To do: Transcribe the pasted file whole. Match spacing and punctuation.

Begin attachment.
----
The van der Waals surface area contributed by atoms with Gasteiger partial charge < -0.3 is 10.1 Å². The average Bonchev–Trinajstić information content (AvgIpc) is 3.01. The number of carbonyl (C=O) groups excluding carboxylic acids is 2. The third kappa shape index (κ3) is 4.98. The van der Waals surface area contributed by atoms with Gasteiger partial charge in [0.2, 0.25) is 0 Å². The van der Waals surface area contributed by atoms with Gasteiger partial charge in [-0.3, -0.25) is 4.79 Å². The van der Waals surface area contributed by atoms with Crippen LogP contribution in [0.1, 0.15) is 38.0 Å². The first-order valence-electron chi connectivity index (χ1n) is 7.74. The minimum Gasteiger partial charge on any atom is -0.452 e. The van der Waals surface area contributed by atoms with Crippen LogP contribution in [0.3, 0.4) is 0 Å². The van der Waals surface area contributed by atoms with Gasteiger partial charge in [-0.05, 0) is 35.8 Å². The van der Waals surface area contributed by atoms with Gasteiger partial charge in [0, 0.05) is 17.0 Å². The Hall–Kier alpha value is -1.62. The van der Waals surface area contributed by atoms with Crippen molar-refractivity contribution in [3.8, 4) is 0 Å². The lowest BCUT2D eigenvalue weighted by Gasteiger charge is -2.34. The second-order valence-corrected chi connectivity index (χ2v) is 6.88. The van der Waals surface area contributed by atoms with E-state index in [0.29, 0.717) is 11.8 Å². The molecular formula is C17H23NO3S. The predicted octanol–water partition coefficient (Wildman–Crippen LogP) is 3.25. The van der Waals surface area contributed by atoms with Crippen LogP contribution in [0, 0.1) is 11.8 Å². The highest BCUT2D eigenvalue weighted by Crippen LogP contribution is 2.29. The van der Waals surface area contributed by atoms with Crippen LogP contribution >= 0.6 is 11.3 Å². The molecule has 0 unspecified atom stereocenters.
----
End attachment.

The van der Waals surface area contributed by atoms with Gasteiger partial charge < -0.3 is 10.1 Å². The average Bonchev–Trinajstić information content (AvgIpc) is 3.01. The number of carbonyl (C=O) groups excluding carboxylic acids is 2. The third kappa shape index (κ3) is 4.98. The van der Waals surface area contributed by atoms with Gasteiger partial charge in [0.2, 0.25) is 0 Å². The van der Waals surface area contributed by atoms with Gasteiger partial charge in [-0.3, -0.25) is 4.79 Å². The van der Waals surface area contributed by atoms with Crippen LogP contribution in [0.1, 0.15) is 38.0 Å². The first-order valence-electron chi connectivity index (χ1n) is 7.74. The minimum Gasteiger partial charge on any atom is -0.452 e. The van der Waals surface area contributed by atoms with Crippen LogP contribution in [0.3, 0.4) is 0 Å². The van der Waals surface area contributed by atoms with Gasteiger partial charge in [-0.05, 0) is 35.8 Å². The van der Waals surface area contributed by atoms with Gasteiger partial charge in [0, 0.05) is 17.0 Å². The Hall–Kier alpha value is -1.62. The van der Waals surface area contributed by atoms with Crippen molar-refractivity contribution in [3.8, 4) is 0 Å². The lowest BCUT2D eigenvalue weighted by Gasteiger charge is -2.34. The second-order valence-corrected chi connectivity index (χ2v) is 6.88. The van der Waals surface area contributed by atoms with E-state index in [0.29, 0.717) is 11.8 Å². The molecular formula is C17H23NO3S. The predicted octanol–water partition coefficient (Wildman–Crippen LogP) is 3.25. The van der Waals surface area contributed by atoms with Crippen LogP contribution in [0, 0.1) is 11.8 Å². The highest BCUT2D eigenvalue weighted by Crippen LogP contribution is 2.29. The van der Waals surface area contributed by atoms with Crippen LogP contribution >= 0.6 is 11.3 Å². The molecule has 0 unspecified atom stereocenters.